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Mike Meru Racked Up $1 Million in Student Loans to Go to Dental School

By on May 29, 2018

Perhaps you read Josh Mitchell’s story in the Wall Street Journal about Mike Meru, who took out $600,000 in student loans to go to dental school at University of Southern California. Due to fees and accrued interest, Meru now owes $1 million.

How did that work out for Dr. Meru? Not too bad actually. He’s now working as a dentist making $225,000 a year. He entered an income-based repayment plan (IBR), which set his monthly payments at only $1,590 a month. If he makes regular payments for 25 years, the unpaid balance on his loans will be forgiven.

But as WSJ’s Josh Mitchell pointed out, Dr. Meru’s payments don’t cover accruing interest, which means his student-loan debt continues to grow at the rate of almost $4,000 a month. By the time, Dr. Meru completes his 25-year payment obligations, he will owe $2 million. Although this huge sum will be forgiven, the IRS considers forgiven debt as taxable income. Dr. Meru can expect a tax bill for about $700,000.

The student-loan post-secondary apologists will say Dr. Meru’s case is an anomaly because most people borrow far less to get their postsecondary education. In fact, only about 100 people owe $1 million dollars or more. But 2.5 million college borrowers owe at least $100,000; and even people who borrow far less are in deep trouble if they drop out of school before graduating or don’t land a good job that allows them to service their loans.

Here are the lessons I draw from Dr. Meru’s case:

First, income-based repayment programs are insane because student debtors make payments based on their income, not the amount they owe. Dr. Meru’s payments are set at $1,590 a month regardless of whether he borrowed $100,000, $200,000 or $600,000. Thus, IBRs operate as a perverse incentive for students to borrow as much as they can, because borrowing more money doesn’t raise the amount of their monthly payments.

READ  Obama Proposes Tax Help for Student Loan Relief. Congress Says No.

Second, IBRs allow professional schools to raise tuition year after year without restraint because students simply borrow more money to cover the increased cost. USC told Mr. Meru that dental school would cost him about $400,000, but USC increased its tuition at least twice while Meru was in school; and Meru wound up borrowing $600,000 to finish his degree–far more than he had planned for.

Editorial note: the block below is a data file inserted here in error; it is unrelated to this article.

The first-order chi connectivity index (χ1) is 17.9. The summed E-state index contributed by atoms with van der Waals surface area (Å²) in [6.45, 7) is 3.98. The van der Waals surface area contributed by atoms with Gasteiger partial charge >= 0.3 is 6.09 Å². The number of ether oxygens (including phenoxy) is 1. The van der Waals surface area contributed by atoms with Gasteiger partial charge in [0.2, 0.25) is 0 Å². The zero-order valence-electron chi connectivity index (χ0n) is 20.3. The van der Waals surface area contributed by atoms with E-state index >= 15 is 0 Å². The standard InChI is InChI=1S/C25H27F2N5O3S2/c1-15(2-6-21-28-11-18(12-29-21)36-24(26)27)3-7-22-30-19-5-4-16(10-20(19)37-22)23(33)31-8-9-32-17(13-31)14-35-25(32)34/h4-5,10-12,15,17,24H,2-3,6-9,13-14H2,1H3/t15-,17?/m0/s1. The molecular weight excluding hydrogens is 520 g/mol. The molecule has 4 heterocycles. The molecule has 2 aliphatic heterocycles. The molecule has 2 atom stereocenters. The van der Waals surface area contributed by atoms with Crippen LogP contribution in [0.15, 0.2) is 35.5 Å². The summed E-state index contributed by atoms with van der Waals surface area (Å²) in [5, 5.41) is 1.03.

Does USC feel bad about putting its graduates into so much debt? Apparently not. Avishai Sadan, USC’s dental school dean, said this: “These are choices. We’re not coercing. . . You know exactly what you’re getting into.” By the way, Dr. Sadan got his dentistry degree in Israel: and I’ll bet it cost him a lot less than $600,000.

And here’s the third lesson I draw from Dr. Meru’s story. The student loan program is destroying the integrity of professional education. As I’ve explained in recent essays, the federal student loan program has allowed second- and third-tier law schools to jack up tuition rates, causing graduates to leave school with enormous debt and little prospect of landing good jobs.

A medical-school education now costs so much that graduates are forced to choose the most lucrative sectors of the medical field in order to pay off their student loans. That is why more and more general practitioners are foreign born and received their medical training overseas, where people don’t have to borrow a bunch of money to get an education. – Source

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About Richard Fossey

Richard Fossey is a professor at the University of Louisiana in Lafayette, Louisiana. He received his law degree from the University of Texas and his doctorate from Harvard Graduate School of Education. He is editor of Catholic Southwest, A Journal of History and Culture.

One Comment

  1. Dward

    June 11, 2018 at 4:48 pm

    A quick scan of Mike’s Facebook indicates that his wife doesn’t work at all ( I don’t know the details of that). He looks to spend a great deal of his time on expensive trips while posting from an expensive restaurant at least daily.

    How he spends his money and his life is his business, of course, but let’s not pretend that he does not possess the earning power to pay back his debt in only a few years. It’s called taking a hard look at one’s lifestyle.

    Let’s assume that his wife is in good health and is not working because, like many women, she is accepting all of the benefit of feminism with none of the responsibility. My benefit of the doubt would include a very gracious assumption that she didn’t go to college and can only earn minimum wage. Boom. $20,000 a year applied toward his debt.

    It is within the realm of possibility that they could accept a lease in a $600 per month apartment, eat rice and beans, stop going out to eat, and stop driving a Land Rover to frequent, monthly, expensive vacations. Instead, they could go camping in a 2001 Toyota Land Rover and dedicate themselves to applying his rather substantial income exclusively to the money he has borrowed.

    I’m not kidding.

    He’s in the financial position he’s in because of his entitled perspective that his lifestyle is an assumption rather than something he must earn by paying society his debts before living the good times.

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